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Sikh Funerals

This guide will explain what typically happens at a Sikh funeral and the preparations that occur before a Sikh cremation service. From Sikh funeral clothing to funeral prayers and mourning rituals, we’ve compiled all the information you need to know.


Sikh beliefs about death

Sikhs believe in transmigration (karma) of the soul and that death is a natural part of life. They believe human life is an opportunity to break the soul’s cycle of reincarnation and return it to Waheguru, the Sikh name for God. Sikh funerals are known as Antam Sanskaar, meaning “the last rite of passage”, with the focus of the ceremony being a celebration of the soul re-joining Waheguru.


What are Sikh funeral rites?

Sikh funeral rites are a set of traditional religious ceremonies that occur during or around a Sikh funeral. According to Sikh religion, these include, but are not limited to:

  • Following Sikh rules surrounding a person who is dying (such as not removing the person from their bed before death or not wasting their clothes)
  • The preparation of the body, including bathing and a change of clothes
  • The Sikh cremation service, such as prayers and chants
  • Religious readings after a Sikh funeral

Sikhs prefer cremation, although burial is permitted if cremation is impossible. A Sikh cremation usually involves ashes being submerged into a river, with no monument erected for the person who has passed away.

Crying out, ‘wailing’ or public displays of emotion are disapproved of, with even the closest of relatives remaining detached. Before the cremation service happens, the body is taken to a place of worship where hymns are sung and Sikh funeral prayers are recited. The length of a Sikh funeral is usually between thirty minutes and an hour, to allow for Sikh funeral prayers read from the religious scripture Guru Granth Sahib.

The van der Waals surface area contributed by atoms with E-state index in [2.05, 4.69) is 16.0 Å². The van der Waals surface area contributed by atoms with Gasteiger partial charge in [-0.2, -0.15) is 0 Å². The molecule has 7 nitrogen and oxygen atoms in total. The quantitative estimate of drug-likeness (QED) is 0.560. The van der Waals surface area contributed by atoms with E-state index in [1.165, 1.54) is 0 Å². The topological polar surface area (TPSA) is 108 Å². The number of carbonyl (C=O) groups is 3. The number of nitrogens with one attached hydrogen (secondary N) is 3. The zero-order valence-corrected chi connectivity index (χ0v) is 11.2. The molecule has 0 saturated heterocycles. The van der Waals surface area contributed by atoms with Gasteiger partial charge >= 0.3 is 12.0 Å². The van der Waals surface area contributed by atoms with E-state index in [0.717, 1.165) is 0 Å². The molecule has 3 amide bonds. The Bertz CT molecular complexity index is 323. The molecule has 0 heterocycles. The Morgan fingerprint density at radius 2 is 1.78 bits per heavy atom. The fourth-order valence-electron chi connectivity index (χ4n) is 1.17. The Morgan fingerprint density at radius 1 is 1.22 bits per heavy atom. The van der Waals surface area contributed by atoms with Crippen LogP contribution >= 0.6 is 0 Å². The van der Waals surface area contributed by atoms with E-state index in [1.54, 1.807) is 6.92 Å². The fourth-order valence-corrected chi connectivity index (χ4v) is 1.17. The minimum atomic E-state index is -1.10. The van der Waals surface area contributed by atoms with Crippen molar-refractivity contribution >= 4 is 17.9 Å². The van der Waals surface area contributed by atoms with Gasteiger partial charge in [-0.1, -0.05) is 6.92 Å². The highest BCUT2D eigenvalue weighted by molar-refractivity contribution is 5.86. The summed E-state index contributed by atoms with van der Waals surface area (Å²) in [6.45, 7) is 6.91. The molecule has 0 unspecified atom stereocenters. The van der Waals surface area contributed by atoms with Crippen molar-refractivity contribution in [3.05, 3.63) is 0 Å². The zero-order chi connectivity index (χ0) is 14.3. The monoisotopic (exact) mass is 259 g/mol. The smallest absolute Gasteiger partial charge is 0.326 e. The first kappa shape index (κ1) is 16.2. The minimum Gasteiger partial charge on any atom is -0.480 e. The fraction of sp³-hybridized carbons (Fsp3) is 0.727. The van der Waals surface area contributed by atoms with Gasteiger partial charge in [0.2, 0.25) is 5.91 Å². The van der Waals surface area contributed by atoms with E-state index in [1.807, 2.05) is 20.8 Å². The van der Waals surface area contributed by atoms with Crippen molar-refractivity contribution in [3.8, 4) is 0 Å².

What to wear to a Sikh funeral?

The Sikh colour of mourning is white, and Sikh funeral clothing should include head covering for both men and women. While white is the best option according to Sikh religion, subdued neutral colours such as black, navy and charcoal grey are also acceptable – particularly if the funeral is taking place in a western country.

Bright colours (especially red) and patterns are considered disrespectful and should be avoided. Sikh funeral clothing is also smart and modest, so avoid showing too much skin and wearing conspicuous jewellery.


What happens before a Sikh funeral?

Arrangements for a Sikh funeral begin immediately after death. Similar to other religions, preparing the body plays an important role; the deceased is usually washed and dressed in clean clothing by close family members prior to the funeral.

The ‘Five Ks’, also referred to as articles of faith, should not be taken off. These include the kangha (a small wooden comb), kirpan knife, kara (iron bracelet), kesh (uncut hair) and a special Sikh garment known as the kachera.

Friends and family then surround the body of the deceased with Sikh funeral flowers, typically orange and white chrysanthemums, which are mourning blooms in India and throughout many parts of Asia. If you’re attending a funeral and would like to send appropriate Sikh funeral flowers, it’s best to consult with the family first.


What happens at a Sikh funeral service?

What happens at a Sikh funeral is ruled by the stipulations of the Sikh religion.

A Sikh funeral service typically takes place at a Gurdwara either before or after the cremation, though it can be held at the family home or at the crematorium. Sikh funeral prayers are usually recited during the service, including a community prayer called Ardas.


What happens at a Sikh cremation ceremony?

Traditionally, cremation is preferred for Sikh funerals, though burial is also accepted if the circumstances do not allow for cremation. At a Sikh cremation ceremony, ashes of the deceased are usually buried or scattered in a river, but this depends on location and family circumstances.


What happens after a Sikh funeral?

After the funeral ceremony, the deceased loved ones will gather together to read the Sri Guru Granth Sahib. This ceremony is known as the Akhand Paatth. The Akhand Paatth usually takes place in a single sitting, which takes three days.

The reading can be done incrementally over a longer period of time if this is more convenient (usually no longer than ten days). If a Sikh cremation is delayed, the family may choose to begin Akhand Paatth before the ceremony.


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